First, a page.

The search for lucrative “revenue train” is ultimately behind xMOOC development and none of the big platforms – Coursera, Udacity, or EdX – have made any attempt to conceal this from anyone. Just because their products are free doesn’t mean they aren’t intended to make money. And, just being “for profit” doesn’t mean that a venture is suspect either. In fact, an organization that is fully supported by tuition is more likely to be independent of crazy intervention political and venture capitalist stakeholders than an organization that is dependent on external funding simply to make ends meet.
From very early on, two very distinct conceptualizations of MOOCs began to emerge and these were based on different interpretations of the word “massive”. For the original connectivist inspired cMOOCs, massiveness referred to openness and individual learning opportunity, while for the commercial, xMOOCs, massiveness referred to class size and potential revenue.
Naturally, the xMOOCs were more successful in organizing training type learning opportunities with narrow and well targeted objectives following traditional, sit-down-and-listen-to-me teaching strategies. The only MOOCiness was provided by an equally massive “discussion forum” with 30,000 people providing something akin to the cacophony of noise at a football match. These are the MOOCs that the press consistently notices. The cMOOCs remained small and marginal, noticed only by a fringe of people who interested in learning for its own sake or learning science specialists.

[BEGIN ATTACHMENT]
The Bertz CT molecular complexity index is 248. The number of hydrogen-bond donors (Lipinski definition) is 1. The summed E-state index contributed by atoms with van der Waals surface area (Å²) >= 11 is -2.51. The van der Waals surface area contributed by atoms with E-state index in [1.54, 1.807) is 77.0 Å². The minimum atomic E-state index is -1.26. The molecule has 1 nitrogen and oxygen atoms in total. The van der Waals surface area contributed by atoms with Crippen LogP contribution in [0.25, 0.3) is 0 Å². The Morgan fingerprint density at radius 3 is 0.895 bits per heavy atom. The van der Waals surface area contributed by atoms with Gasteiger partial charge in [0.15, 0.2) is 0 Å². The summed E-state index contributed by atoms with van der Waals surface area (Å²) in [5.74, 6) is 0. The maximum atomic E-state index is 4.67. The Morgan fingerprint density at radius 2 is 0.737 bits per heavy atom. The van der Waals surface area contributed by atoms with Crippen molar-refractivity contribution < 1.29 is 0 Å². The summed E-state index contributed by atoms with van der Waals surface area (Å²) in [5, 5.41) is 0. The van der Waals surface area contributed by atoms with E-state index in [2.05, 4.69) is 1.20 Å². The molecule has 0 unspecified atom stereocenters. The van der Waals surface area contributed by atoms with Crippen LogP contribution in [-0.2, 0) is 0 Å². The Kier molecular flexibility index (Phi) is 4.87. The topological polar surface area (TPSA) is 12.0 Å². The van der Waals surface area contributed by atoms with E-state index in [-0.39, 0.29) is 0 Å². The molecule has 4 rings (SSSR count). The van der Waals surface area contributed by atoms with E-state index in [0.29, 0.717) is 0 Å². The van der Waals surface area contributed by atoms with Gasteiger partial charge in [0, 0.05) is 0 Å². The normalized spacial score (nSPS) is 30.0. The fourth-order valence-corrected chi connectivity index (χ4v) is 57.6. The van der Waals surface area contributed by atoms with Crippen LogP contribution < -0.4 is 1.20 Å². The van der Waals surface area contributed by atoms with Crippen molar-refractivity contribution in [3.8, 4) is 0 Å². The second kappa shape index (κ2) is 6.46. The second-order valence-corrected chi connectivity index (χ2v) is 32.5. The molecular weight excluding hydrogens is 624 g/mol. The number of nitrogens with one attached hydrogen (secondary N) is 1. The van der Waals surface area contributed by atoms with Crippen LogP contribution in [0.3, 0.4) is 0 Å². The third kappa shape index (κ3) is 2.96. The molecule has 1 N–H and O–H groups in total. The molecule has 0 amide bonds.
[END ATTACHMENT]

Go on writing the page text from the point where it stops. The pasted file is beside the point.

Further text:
Both varieties are making significant contributions to emerging our emerging understanding of online and distance education – cMOOCs are challenging traditional pedagogical practice in HE, while cMOOCs are providing viable alternatives to people looking for training and education outside of traditional, institutional channels.